Monday, November 9, 2009

My Writing Process

I feel like a dinosaur. I'm still one of those that write my novels using a pen and paper. I've tried to type into the computer directly, but my internal editor kicks in, and I tend to censor myself almost immediately. I feel as if I have to make it perfect right away.

I know, I could probably train myself not to do that, but my process is working for me, so why change.

There are a number of advantages to writing this way, for instance I can write anywhere, literally, and I have. Waiting in the doctor's office, waiting for an oil change, on an airplane with the seat in front of me almost touching the tip of my nose, and I don't have to worry whether my battery is charged or not.

For me, it starts with the right pen. I have to use a fine point rollerball. The one that I use is the Pilot Dr. Grip. I have tried using other types and brands, but this one works so well I don't have to think about it.

I like the fact the way that the ink flows freely across the page, and the contrast level that the gel ink provides. I used to use a pencil, but I found that the contrast didn't always work in all kinds of light levels.

Next is the notebook. At first I used to use composition books because the paper is lined, they are cheap, and again very portable. However what I found is that they are hard to type from. They act like a book, in that they try to self close, so I had to always use a paperweight to keep them open.

I switched over to a spiral bound notebook so that I can lay it flat while I type in the text.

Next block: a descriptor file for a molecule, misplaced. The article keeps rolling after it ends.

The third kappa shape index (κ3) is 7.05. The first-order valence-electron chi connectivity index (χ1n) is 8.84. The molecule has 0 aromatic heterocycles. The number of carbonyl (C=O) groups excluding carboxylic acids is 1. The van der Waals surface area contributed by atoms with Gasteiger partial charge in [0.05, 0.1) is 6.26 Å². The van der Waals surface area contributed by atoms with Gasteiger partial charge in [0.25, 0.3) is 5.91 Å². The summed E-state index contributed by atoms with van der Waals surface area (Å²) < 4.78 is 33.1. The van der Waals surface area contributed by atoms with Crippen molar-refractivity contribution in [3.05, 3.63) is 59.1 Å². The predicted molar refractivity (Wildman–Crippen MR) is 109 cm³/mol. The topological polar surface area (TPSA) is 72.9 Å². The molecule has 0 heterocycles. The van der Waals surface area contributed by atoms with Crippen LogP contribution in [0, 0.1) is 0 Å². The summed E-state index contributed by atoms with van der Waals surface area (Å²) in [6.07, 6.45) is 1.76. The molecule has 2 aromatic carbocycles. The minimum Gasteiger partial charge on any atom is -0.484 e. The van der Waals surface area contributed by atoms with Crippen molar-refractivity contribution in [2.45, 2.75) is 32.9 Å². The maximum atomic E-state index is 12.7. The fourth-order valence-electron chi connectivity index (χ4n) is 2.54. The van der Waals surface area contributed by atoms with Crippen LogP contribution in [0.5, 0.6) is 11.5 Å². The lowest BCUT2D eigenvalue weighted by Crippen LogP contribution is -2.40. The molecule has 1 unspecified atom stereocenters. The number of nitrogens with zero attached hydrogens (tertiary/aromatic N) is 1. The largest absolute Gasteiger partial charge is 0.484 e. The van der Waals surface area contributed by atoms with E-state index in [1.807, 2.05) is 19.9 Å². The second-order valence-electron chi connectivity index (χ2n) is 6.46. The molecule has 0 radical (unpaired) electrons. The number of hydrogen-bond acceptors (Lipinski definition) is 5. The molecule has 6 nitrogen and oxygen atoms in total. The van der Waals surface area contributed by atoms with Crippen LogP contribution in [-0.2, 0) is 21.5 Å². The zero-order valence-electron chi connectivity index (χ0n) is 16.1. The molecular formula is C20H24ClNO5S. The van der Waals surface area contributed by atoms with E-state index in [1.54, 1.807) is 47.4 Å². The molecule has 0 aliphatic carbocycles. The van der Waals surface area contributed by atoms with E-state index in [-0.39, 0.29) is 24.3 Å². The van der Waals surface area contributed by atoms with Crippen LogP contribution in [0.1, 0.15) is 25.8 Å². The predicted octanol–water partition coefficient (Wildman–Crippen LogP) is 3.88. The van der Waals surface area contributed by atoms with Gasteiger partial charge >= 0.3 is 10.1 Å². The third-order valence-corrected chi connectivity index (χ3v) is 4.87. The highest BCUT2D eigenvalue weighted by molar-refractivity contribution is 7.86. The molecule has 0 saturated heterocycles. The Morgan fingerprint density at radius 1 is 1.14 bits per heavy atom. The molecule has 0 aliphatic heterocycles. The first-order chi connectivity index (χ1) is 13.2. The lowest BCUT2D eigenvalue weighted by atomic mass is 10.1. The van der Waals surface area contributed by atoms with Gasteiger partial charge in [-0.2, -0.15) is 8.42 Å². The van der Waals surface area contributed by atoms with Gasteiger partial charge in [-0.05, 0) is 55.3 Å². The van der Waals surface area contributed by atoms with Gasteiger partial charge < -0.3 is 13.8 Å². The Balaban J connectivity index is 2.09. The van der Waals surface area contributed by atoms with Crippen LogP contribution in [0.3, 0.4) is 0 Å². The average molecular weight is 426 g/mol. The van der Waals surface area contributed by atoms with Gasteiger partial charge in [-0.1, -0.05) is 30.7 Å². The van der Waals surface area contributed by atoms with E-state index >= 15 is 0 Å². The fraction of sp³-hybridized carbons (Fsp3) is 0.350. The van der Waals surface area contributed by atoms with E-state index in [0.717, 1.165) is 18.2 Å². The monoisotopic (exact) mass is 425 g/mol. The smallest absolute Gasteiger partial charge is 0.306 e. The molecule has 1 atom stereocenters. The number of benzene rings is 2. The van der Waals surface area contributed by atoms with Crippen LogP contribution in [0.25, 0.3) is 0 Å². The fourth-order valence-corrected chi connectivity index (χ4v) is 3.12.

I write the text on the right side only. I just let the words flow out. I try to describe the scene that I see in my mind, from a setting point of view, and what the characters say to one another.

If I decide the scene is going the wrong way, I simply scribble out what I've written, or if I think I might want to bring it back later, I draw a line through it.

In between lines, I will add corrections, or more words, and to the right if there is enough room I may add more dialog, description, etc.

The left side is reserved for notes, points to emphasize later, other scenes, and anything that I may need to jog my memory later. I think this goes a long way to obviate my need for an outline.

Sometimes I may decide that I need a lot more text than there is room available on the right. For instance I may have to insert a part of a scene that I hadn't thought of before or embellish more details of what's already been written . In that case I draw lines where the extra text is supposed to go, and write it on the left side.

After I get the text written, I type it all in. For me this is the most difficult part. It's the part that I enjoy the least. I could probably hire someone to do this, but here's the deal, I do a lot of my first pass edits when I type it in. I don't just type in what I've written, I try to make sure that by the time I've typed it in, it is a pretty darn good first draft.

When I sit down to a writing session, I start by re-reading the last few pages so that I can get into the flow of the story. While going through I find and fix things, so that when I type it in, it's close to what I want, but still maybe not perfect yet.

After I get the entire manuscript typed in, I print out a copy, get out my red pen, and start editing. I make all the changes, and go through it a second time. Then, I put the manuscript on the shelf for at least three months. I will go through it a couple more times after that, and it's finally ready to build a query letter, and start the selling process.